Subjects were 166 male C57BL/6 J mice, approximately 3–4 months old, bred from stock obtained from Jackson Laboratories (Bar Harbor, ME) and housed under standard conditions with free access to food and water under a reverse 12:12 h light:dark cycle with lights off at 10 AM. All procedures were approved by the Institutional Animal Care and Use Committee of Winona State University. Mefloquine hydrochloride (Sigma-Aldrich, St. Louis, MO; 5, 25, or 100 mg/kg body weight) in corn oil vehicle or vehicle alone was injected intraperitoneally 24 h before testing. Testing was conducted at approximately 4 PM–6 PM each day.

Light/dark test

The light–dark test was conducted in a darkened room. The light–dark apparatus consisted of two chambers separated by a black plastic door. The first chamber (start box) was a 19 × 14.5 × 20 cm black plastic chamber (dark area), with a wooden door that was manually removed at the beginning of each test. Outside the doorway, there was a chamber measuring 50 × 39 × 20 cm with white-painted wooden walls and a floor made of white-painted wood, above which was a 60-watt bulb that illuminated the lighted part of the chamber. At the beginning of testing and in-between sessions, the apparatus was wiped clean using a 75.5 % ethanol solution. Subjects were handled daily for several days before the beginning of testing. Subjects were administered 0 (n = 22), 5 (n = 19), 25 (n = 14) or 100 (n = 17) mg/kg mefloquine 24 h before testing. Before testing, subjects were removed from the colony room to the darkened testing room for approximately 10 min. Subjects were then placed in the dark box for 30 s. At that point, the doorway between dark and lighted areas was opened and the test began. Three variables were assessed: (a) the amount of time required for each subject to emerge from the dark chamber into the lighted field (emergence latency, defined as the time after the doorway opened when all four paws entered the lighted field), (b) the number of rearing behaviors in the lighted area, and (c) the total time (out of 300 s) spent in the lighted field (light time). After a 5-min period, the subject was removed from the apparatus and the apparatus was cleaned with ethanol. Sessions were videotaped and scored by observers who were blinded to the experimental condition for each subject.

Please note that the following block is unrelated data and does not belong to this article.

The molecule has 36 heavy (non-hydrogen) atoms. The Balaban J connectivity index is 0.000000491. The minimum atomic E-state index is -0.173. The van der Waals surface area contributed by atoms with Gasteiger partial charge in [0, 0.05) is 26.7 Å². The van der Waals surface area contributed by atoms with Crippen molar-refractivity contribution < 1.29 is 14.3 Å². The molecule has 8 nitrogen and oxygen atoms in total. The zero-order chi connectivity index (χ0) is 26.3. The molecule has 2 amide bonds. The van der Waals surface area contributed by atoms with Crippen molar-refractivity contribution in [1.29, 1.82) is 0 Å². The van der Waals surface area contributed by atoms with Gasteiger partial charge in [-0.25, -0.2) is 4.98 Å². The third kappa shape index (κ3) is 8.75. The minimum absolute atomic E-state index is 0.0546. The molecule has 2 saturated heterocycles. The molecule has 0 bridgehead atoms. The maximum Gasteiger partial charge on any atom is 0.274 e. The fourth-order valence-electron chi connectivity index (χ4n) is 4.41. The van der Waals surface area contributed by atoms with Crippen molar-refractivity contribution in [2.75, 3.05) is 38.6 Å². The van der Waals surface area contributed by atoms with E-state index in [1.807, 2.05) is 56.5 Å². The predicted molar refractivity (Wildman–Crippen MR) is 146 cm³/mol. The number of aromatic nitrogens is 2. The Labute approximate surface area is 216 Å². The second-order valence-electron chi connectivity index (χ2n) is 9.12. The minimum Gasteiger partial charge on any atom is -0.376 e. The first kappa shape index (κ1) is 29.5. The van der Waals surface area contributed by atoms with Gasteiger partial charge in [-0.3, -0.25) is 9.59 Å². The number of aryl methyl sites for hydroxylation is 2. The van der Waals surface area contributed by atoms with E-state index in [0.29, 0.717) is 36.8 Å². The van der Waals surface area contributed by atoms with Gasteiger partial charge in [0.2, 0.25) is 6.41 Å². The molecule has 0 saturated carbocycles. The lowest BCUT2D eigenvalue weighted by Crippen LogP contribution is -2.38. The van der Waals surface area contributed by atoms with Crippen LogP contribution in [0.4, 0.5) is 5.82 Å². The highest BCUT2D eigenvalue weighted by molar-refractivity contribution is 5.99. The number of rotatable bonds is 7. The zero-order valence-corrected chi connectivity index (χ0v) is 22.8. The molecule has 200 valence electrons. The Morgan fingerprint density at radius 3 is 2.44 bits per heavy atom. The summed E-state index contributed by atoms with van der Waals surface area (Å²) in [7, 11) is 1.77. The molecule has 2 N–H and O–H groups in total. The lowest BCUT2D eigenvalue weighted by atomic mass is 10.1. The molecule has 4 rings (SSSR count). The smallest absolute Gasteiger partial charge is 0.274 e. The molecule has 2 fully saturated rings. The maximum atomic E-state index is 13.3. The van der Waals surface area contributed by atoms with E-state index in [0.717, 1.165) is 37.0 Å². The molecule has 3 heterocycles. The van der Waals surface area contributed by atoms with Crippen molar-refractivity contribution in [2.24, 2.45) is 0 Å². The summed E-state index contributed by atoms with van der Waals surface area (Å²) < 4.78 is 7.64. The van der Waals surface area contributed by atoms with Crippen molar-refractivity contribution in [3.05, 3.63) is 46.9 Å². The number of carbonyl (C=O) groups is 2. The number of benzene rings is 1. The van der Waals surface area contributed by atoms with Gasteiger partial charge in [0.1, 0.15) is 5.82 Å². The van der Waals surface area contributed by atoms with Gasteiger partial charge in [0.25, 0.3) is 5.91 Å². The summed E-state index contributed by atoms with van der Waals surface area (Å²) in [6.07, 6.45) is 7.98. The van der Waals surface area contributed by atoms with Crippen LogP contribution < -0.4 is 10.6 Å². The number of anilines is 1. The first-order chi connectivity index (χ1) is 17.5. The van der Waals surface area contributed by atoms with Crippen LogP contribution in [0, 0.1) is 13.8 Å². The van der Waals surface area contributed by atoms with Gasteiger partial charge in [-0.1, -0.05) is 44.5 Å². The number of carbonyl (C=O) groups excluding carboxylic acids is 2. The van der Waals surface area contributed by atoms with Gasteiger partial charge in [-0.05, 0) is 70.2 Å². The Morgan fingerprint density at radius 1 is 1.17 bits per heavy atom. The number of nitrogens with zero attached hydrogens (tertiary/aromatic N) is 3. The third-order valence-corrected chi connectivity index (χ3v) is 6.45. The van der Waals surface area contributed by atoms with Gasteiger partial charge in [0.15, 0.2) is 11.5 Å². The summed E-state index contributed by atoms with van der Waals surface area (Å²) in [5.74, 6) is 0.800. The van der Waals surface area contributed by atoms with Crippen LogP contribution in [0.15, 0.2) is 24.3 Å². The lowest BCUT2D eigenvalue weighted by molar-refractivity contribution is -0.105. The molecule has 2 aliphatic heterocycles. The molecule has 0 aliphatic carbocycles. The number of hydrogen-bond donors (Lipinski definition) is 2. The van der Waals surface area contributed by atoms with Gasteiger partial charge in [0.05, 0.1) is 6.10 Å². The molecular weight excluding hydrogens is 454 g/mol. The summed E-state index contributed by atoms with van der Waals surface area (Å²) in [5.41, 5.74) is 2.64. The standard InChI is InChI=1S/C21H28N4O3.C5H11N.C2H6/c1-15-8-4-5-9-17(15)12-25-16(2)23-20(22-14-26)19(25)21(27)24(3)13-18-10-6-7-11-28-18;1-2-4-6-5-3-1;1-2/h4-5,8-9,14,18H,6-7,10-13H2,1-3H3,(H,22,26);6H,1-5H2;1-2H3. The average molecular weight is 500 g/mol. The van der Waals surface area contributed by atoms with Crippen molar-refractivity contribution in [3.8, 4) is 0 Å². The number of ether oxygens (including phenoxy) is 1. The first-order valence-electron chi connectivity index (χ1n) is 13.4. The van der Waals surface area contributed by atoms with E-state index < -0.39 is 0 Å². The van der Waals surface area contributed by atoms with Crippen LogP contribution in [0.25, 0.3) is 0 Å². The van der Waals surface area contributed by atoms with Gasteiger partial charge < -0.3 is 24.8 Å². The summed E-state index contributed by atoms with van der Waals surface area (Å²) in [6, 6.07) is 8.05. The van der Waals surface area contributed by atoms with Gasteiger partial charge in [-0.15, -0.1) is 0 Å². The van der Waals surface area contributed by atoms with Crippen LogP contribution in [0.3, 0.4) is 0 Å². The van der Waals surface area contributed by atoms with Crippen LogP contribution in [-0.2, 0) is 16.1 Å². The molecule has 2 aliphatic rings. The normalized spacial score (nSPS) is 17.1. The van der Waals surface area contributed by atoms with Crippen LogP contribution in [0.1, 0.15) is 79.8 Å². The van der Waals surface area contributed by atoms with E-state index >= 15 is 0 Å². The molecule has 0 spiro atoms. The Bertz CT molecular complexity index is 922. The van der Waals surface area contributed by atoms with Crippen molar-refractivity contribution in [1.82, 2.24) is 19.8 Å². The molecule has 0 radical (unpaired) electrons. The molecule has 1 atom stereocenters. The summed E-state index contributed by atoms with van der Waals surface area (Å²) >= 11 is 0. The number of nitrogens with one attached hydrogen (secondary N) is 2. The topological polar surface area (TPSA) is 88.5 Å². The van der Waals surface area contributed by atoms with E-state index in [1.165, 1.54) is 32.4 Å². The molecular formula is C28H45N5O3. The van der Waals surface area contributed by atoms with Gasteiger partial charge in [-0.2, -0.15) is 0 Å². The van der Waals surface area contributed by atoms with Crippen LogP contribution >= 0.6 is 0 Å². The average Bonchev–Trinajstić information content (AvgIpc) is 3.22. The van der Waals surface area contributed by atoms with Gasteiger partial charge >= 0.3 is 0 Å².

Tail suspension test